You did everything by the book, you put all your efforts into the search, did a good impression at the interview, but in the end you didn’t get the job. This situation is well known to anyone who has been ever job hunting or looking to switch careers. While it might take a toll on your morale and put you in a vulnerable position as a job seeker, this does not have to be something that brings you down, but rather keep you looking for the best thing out there.
The fact that you didn’t get the job can be frustrating, nerve racking and downright depressing but instead of dwelling on all these emotions, try to focus more on what you want out of a job and what you can learn out of this process.
First of all treat the interviewing process as a learning experience. What did you like and didn’t like about it? What kind of interview makes you feel comfortable and what were the recruiters most impressed about regarding your candidature? This will not only make the next interviews go smoother but will also pinpoint what are your strengths and weaknesses in an interview, allowing you to make a better impression next time.
Second of all, why is it that you wanted this job so badly? It’s true than when job seeking, a candidate must jump through dozens of loops and hoops, but only rejection from the jobs we consider “dream jobs” affect us that much. Turn the feeling that you lost something valuable into a weapon to aid you in finding something even more so. Make a list of all the criteria that made that specific job amazing for you and use it to narrow your job search to similar position in other companies.
Keeping your efforts focused on the prize you really want, rather than applying to a bunch of jobs that meet a general impression of what you think you want, will guarantee that you will land a job that not only suits you, but makes the whole pain of the job seeking process worth it.
Next, comes a step you might have ignored so far but does not lack importance compared to the others: send a reply. That’s right, reply to that dreaded email you got, saying that you didn’t get that job. Send a thank you email, for the time the recruiter has given you, the info about the job and any other things that happened in the interview process. This can go several ways, depending on your experience. You can use this opportunity to ask for feedback – mention you are looking at several similar positions and that you are looking to improve your candidature, or to let them know you would like to be considered for any similar future opportunities in the company.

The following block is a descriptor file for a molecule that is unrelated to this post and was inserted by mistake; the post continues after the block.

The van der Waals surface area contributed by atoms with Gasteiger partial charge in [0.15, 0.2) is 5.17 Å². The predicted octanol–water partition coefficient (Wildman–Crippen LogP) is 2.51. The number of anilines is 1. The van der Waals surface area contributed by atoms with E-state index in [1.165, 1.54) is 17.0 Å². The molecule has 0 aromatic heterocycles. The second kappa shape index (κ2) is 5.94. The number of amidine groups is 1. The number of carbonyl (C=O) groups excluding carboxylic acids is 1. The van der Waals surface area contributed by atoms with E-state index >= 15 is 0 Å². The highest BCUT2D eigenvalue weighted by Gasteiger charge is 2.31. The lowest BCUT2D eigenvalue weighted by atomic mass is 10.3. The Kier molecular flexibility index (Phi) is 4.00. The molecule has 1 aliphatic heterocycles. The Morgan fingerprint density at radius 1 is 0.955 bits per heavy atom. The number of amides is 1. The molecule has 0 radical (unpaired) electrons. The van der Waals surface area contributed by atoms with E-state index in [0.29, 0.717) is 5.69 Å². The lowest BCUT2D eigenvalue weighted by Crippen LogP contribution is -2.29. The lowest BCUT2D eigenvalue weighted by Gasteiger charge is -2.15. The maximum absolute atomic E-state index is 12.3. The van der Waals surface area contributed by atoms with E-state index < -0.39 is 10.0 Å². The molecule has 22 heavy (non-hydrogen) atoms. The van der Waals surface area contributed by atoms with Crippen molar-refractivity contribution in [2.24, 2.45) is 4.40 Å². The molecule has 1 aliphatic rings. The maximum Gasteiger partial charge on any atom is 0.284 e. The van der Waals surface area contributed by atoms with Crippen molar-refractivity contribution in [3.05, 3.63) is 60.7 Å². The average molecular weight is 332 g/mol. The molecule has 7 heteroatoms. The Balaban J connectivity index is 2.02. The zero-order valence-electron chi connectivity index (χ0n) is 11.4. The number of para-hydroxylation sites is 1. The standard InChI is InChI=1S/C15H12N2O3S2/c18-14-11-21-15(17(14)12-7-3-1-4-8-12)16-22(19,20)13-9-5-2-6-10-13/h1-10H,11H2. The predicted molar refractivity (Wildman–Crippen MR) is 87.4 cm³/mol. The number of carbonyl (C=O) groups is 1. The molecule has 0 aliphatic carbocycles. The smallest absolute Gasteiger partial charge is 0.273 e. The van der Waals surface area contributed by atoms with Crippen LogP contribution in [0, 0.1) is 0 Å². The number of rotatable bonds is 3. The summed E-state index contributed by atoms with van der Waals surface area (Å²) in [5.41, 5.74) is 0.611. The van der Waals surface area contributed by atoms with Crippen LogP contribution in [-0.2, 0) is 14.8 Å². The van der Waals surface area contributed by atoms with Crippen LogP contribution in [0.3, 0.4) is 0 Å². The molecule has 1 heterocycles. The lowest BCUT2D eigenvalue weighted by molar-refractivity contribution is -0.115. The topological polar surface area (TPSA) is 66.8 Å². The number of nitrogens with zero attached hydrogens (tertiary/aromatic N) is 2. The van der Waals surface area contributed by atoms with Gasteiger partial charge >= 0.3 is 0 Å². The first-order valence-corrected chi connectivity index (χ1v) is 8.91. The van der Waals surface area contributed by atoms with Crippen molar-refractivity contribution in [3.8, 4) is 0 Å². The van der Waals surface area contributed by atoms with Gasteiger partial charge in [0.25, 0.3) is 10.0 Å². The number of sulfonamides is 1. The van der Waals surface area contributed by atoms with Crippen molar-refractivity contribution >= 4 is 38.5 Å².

Last but not least, don’t put all your eggs in one basket. Realistically speaking, neither do recruiters. They can have up to 4 interviews for a position, eliminating candidates in each stage based on practical tests, one on one interviews, studies and different criteria niched to that specific position. This does not mean that you should rain resumes on all the positions available, but invest time wisely and put effort in a moderate amount of applications.
Let’s say you apply to two jobs per day. Just two. Take your time to research and make sure these jobs match what you want and your level of experience. Write well thought, researched cover letters to the recruiter, even when a cover letter is not required. This will show that you are excited about the company you are applying to and you are serious about working for them. Personalize your resume in order to fit different variations of the same position, by highlighting the skills and experience most relevant to the one you are applying to.
In a week’s time you will have 10 excellent applications, in two weeks you’ll have 20 and so on. Even if you don’t get an immediate response to your applications, think of this as a long term strategy and don’t be afraid to follow-up for a response. By using this strategy, you can build your own job funnel and be empowered when it comes to choosing what position you should go for.
In the end, always remember that as a candidate you are hot property for any company, the need for amazing candidates is higher than ever, especially on the startups scene.
And if you are on the lookout for a new career right now don’t forget to check www.workinstartups.com for the latest tech startup vacancies!